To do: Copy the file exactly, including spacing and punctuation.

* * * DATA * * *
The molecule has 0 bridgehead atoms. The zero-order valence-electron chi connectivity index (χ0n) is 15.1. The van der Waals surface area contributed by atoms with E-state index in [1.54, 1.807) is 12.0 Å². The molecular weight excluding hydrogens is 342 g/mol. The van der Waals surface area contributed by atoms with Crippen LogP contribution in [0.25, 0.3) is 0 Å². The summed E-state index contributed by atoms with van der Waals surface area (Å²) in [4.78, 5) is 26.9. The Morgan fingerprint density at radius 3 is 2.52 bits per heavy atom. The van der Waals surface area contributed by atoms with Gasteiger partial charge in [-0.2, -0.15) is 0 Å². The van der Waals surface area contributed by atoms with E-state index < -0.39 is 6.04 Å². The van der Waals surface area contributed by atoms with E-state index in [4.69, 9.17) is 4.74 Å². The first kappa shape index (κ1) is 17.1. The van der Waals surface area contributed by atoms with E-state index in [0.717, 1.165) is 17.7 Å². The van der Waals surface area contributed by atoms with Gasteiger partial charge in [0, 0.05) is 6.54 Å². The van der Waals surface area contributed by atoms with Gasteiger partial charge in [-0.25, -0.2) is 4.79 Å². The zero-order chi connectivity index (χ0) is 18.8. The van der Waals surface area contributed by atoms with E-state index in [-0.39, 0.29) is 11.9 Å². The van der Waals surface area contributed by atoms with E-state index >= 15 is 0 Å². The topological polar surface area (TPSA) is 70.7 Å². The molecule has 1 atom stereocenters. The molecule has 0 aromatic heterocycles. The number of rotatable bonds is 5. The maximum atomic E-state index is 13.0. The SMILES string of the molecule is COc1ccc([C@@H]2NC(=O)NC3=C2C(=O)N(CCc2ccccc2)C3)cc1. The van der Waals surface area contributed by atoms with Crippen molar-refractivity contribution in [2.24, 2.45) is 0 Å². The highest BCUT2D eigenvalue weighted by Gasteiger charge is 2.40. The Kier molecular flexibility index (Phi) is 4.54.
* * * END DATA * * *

The molecule has 0 bridgehead atoms. The zero-order valence-electron chi connectivity index (χ0n) is 15.1. The van der Waals surface area contributed by atoms with E-state index in [1.54, 1.807) is 12.0 Å². The molecular weight excluding hydrogens is 342 g/mol. The van der Waals surface area contributed by atoms with Crippen LogP contribution in [0.25, 0.3) is 0 Å². The summed E-state index contributed by atoms with van der Waals surface area (Å²) in [4.78, 5) is 26.9. The Morgan fingerprint density at radius 3 is 2.52 bits per heavy atom. The van der Waals surface area contributed by atoms with Gasteiger partial charge in [-0.2, -0.15) is 0 Å². The van der Waals surface area contributed by atoms with E-state index < -0.39 is 6.04 Å². The van der Waals surface area contributed by atoms with E-state index in [4.69, 9.17) is 4.74 Å². The first kappa shape index (κ1) is 17.1. The van der Waals surface area contributed by atoms with E-state index in [0.717, 1.165) is 17.7 Å². The van der Waals surface area contributed by atoms with Gasteiger partial charge in [0, 0.05) is 6.54 Å². The van der Waals surface area contributed by atoms with Gasteiger partial charge in [-0.25, -0.2) is 4.79 Å². The zero-order chi connectivity index (χ0) is 18.8. The van der Waals surface area contributed by atoms with E-state index in [-0.39, 0.29) is 11.9 Å². The van der Waals surface area contributed by atoms with E-state index >= 15 is 0 Å². The topological polar surface area (TPSA) is 70.7 Å². The molecule has 1 atom stereocenters. The molecule has 0 aromatic heterocycles. The number of rotatable bonds is 5. The maximum atomic E-state index is 13.0. The SMILES string of the molecule is COc1ccc([C@@H]2NC(=O)NC3=C2C(=O)N(CCc2ccccc2)C3)cc1. The van der Waals surface area contributed by atoms with Crippen molar-refractivity contribution in [2.24, 2.45) is 0 Å². The highest BCUT2D eigenvalue weighted by Gasteiger charge is 2.40. The Kier molecular flexibility index (Phi) is 4.54.